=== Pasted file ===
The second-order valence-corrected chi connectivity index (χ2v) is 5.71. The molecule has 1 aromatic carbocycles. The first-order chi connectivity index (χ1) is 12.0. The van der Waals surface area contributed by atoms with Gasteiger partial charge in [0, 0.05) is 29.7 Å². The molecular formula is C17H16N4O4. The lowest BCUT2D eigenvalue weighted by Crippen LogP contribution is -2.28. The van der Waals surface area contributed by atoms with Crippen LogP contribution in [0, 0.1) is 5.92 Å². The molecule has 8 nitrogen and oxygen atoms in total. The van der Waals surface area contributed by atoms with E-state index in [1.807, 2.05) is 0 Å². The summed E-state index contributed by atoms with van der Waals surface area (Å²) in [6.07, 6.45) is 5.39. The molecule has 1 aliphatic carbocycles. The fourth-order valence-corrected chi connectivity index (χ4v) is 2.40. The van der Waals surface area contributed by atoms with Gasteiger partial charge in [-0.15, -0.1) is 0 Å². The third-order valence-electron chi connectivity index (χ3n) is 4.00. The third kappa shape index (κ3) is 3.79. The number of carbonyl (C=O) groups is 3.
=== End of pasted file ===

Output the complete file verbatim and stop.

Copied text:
The second-order valence-corrected chi connectivity index (χ2v) is 5.71. The molecule has 1 aromatic carbocycles. The first-order chi connectivity index (χ1) is 12.0. The van der Waals surface area contributed by atoms with Gasteiger partial charge in [0, 0.05) is 29.7 Å². The molecular formula is C17H16N4O4. The lowest BCUT2D eigenvalue weighted by Crippen LogP contribution is -2.28. The van der Waals surface area contributed by atoms with Crippen LogP contribution in [0, 0.1) is 5.92 Å². The molecule has 8 nitrogen and oxygen atoms in total. The van der Waals surface area contributed by atoms with E-state index in [1.807, 2.05) is 0 Å². The summed E-state index contributed by atoms with van der Waals surface area (Å²) in [6.07, 6.45) is 5.39. The molecule has 1 aliphatic carbocycles. The fourth-order valence-corrected chi connectivity index (χ4v) is 2.40. The van der Waals surface area contributed by atoms with Gasteiger partial charge in [-0.15, -0.1) is 0 Å². The third-order valence-electron chi connectivity index (χ3n) is 4.00. The third kappa shape index (κ3) is 3.79. The number of carbonyl (C=O) groups is 3.